One of the mysteries of the English language finally explained.
A black-and-white auk (seabird) with a deep bill that is said to resemble a cut-throat razor, found in the North Atlantic and Baltic Sea.
Alca torda, family Alcidae
- ‘It was the noise of thousands of baby cormorants, razorbills, gannets and guillemots, demanding food from their nests on the cliffs.’
- ‘Coincidentally, razorbills, previously absent from northern Hudson Bay, were showing signs of colonizing Coats Island.’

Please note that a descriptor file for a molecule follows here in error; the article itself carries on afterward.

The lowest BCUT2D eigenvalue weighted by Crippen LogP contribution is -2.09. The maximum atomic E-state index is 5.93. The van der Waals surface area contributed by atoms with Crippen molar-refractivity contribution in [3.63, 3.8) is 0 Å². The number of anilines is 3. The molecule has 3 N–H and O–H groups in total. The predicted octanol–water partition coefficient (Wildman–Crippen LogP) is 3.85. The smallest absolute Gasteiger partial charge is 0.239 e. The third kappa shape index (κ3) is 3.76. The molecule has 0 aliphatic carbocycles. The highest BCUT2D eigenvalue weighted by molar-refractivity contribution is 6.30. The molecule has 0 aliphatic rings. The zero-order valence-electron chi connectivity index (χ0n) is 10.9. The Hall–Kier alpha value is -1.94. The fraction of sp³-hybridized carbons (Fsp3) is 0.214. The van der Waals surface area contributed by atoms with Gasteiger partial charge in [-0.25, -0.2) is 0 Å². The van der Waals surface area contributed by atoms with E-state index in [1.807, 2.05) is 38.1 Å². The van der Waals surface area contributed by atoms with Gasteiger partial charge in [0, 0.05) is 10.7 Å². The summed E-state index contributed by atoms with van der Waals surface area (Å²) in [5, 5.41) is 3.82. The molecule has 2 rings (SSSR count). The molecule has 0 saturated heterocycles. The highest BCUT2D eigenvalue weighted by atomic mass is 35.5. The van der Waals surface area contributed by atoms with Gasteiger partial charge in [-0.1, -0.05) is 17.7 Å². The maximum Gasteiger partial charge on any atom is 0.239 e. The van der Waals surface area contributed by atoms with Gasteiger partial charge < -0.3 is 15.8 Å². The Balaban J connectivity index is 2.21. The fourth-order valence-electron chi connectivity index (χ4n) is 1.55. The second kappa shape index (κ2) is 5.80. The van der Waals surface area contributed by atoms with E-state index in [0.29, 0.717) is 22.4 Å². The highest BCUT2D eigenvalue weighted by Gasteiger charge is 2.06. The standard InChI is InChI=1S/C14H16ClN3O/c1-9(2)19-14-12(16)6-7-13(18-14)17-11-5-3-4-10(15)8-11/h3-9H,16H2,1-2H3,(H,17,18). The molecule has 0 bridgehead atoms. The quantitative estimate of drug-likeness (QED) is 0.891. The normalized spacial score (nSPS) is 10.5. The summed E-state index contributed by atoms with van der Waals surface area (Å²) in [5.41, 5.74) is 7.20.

- ‘Bempton is the largest seabird colony in England and is home to a breathtaking array of gannets, razorbills, and puffins.’
- ‘Other important breeding colonies of seabirds - such as shag, razorbill and fulmar - are also in freefall.’
- ‘Along thousands of miles of coastline, you will see colonies of seabirds clustered in cliffs - gannets, puffins, guillemots, razorbills, and kittiwakes.’
- ‘The great auk was no biological relation to the Antarctic birds: it was a cousin of the razorbill and the guillemot, which had evolved quite separately.’
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